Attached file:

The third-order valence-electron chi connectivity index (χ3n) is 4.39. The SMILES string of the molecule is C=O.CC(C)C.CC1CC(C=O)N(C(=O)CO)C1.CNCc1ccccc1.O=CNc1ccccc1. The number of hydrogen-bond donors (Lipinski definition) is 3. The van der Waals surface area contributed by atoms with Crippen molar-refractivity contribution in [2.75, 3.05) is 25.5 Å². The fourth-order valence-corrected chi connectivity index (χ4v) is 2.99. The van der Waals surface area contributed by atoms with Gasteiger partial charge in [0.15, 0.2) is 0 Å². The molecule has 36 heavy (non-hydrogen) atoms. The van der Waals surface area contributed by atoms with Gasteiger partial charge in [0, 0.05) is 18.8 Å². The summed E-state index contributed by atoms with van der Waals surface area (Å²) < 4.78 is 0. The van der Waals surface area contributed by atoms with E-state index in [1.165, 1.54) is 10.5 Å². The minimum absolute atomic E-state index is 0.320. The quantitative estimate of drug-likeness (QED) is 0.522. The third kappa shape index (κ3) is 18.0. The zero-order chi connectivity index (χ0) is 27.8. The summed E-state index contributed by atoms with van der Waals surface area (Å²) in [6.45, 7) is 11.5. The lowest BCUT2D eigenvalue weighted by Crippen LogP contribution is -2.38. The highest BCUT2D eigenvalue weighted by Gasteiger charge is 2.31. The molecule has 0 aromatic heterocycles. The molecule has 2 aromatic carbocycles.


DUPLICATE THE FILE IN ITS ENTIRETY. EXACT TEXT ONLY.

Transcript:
The third-order valence-electron chi connectivity index (χ3n) is 4.39. The SMILES string of the molecule is C=O.CC(C)C.CC1CC(C=O)N(C(=O)CO)C1.CNCc1ccccc1.O=CNc1ccccc1. The number of hydrogen-bond donors (Lipinski definition) is 3. The van der Waals surface area contributed by atoms with Crippen molar-refractivity contribution in [2.75, 3.05) is 25.5 Å². The fourth-order valence-corrected chi connectivity index (χ4v) is 2.99. The van der Waals surface area contributed by atoms with Gasteiger partial charge in [0.15, 0.2) is 0 Å². The molecule has 36 heavy (non-hydrogen) atoms. The van der Waals surface area contributed by atoms with Gasteiger partial charge in [0, 0.05) is 18.8 Å². The summed E-state index contributed by atoms with van der Waals surface area (Å²) < 4.78 is 0. The van der Waals surface area contributed by atoms with E-state index in [1.165, 1.54) is 10.5 Å². The minimum absolute atomic E-state index is 0.320. The quantitative estimate of drug-likeness (QED) is 0.522. The third kappa shape index (κ3) is 18.0. The zero-order chi connectivity index (χ0) is 27.8. The summed E-state index contributed by atoms with van der Waals surface area (Å²) in [6.45, 7) is 11.5. The lowest BCUT2D eigenvalue weighted by Crippen LogP contribution is -2.38. The highest BCUT2D eigenvalue weighted by Gasteiger charge is 2.31. The molecule has 0 aromatic heterocycles. The molecule has 2 aromatic carbocycles.